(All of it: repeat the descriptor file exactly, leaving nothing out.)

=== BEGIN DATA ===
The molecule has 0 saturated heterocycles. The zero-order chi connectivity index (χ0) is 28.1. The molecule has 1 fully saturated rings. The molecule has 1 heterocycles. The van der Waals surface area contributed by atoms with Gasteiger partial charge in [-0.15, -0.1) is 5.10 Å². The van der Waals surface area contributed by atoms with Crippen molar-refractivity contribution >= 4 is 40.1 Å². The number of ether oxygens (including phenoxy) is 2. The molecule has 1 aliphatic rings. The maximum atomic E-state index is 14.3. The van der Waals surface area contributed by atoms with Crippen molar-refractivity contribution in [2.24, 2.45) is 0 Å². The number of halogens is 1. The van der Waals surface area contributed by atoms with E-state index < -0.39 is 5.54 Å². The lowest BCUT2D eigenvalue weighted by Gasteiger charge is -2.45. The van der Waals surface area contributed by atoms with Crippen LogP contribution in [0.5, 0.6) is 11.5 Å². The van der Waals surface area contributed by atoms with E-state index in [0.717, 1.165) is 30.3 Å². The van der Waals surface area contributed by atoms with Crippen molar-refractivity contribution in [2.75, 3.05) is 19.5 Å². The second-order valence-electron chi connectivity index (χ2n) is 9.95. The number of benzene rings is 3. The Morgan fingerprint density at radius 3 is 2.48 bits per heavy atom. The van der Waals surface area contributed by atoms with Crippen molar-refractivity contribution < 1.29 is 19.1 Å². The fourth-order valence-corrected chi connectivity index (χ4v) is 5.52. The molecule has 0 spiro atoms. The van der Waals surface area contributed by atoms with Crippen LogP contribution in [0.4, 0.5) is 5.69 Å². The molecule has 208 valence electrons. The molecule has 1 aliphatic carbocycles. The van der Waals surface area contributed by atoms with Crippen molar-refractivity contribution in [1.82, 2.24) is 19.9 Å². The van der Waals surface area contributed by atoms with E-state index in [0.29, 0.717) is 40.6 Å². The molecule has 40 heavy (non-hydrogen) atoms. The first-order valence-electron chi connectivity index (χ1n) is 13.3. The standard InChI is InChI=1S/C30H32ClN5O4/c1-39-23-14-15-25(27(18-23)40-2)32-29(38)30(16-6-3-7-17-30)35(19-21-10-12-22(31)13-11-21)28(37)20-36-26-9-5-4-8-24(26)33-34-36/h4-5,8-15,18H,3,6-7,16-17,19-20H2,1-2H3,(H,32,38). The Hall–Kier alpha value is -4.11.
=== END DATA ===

The molecule has 0 saturated heterocycles. The zero-order chi connectivity index (χ0) is 28.1. The molecule has 1 fully saturated rings. The molecule has 1 heterocycles. The van der Waals surface area contributed by atoms with Gasteiger partial charge in [-0.15, -0.1) is 5.10 Å². The van der Waals surface area contributed by atoms with Crippen molar-refractivity contribution >= 4 is 40.1 Å². The number of ether oxygens (including phenoxy) is 2. The molecule has 1 aliphatic rings. The maximum atomic E-state index is 14.3. The van der Waals surface area contributed by atoms with Crippen molar-refractivity contribution in [2.24, 2.45) is 0 Å². The number of halogens is 1. The van der Waals surface area contributed by atoms with E-state index < -0.39 is 5.54 Å². The lowest BCUT2D eigenvalue weighted by Gasteiger charge is -2.45. The van der Waals surface area contributed by atoms with Crippen LogP contribution in [0.5, 0.6) is 11.5 Å². The van der Waals surface area contributed by atoms with E-state index in [0.717, 1.165) is 30.3 Å². The van der Waals surface area contributed by atoms with Crippen molar-refractivity contribution in [2.75, 3.05) is 19.5 Å². The second-order valence-electron chi connectivity index (χ2n) is 9.95. The number of benzene rings is 3. The Morgan fingerprint density at radius 3 is 2.48 bits per heavy atom. The van der Waals surface area contributed by atoms with Crippen molar-refractivity contribution < 1.29 is 19.1 Å². The fourth-order valence-corrected chi connectivity index (χ4v) is 5.52. The molecule has 0 spiro atoms. The van der Waals surface area contributed by atoms with Crippen LogP contribution in [0.4, 0.5) is 5.69 Å². The molecule has 208 valence electrons. The molecule has 1 aliphatic carbocycles. The van der Waals surface area contributed by atoms with Crippen molar-refractivity contribution in [1.82, 2.24) is 19.9 Å². The van der Waals surface area contributed by atoms with E-state index in [0.29, 0.717) is 40.6 Å². The molecule has 40 heavy (non-hydrogen) atoms. The first-order valence-electron chi connectivity index (χ1n) is 13.3. The standard InChI is InChI=1S/C30H32ClN5O4/c1-39-23-14-15-25(27(18-23)40-2)32-29(38)30(16-6-3-7-17-30)35(19-21-10-12-22(31)13-11-21)28(37)20-36-26-9-5-4-8-24(26)33-34-36/h4-5,8-15,18H,3,6-7,16-17,19-20H2,1-2H3,(H,32,38). The Hall–Kier alpha value is -4.11.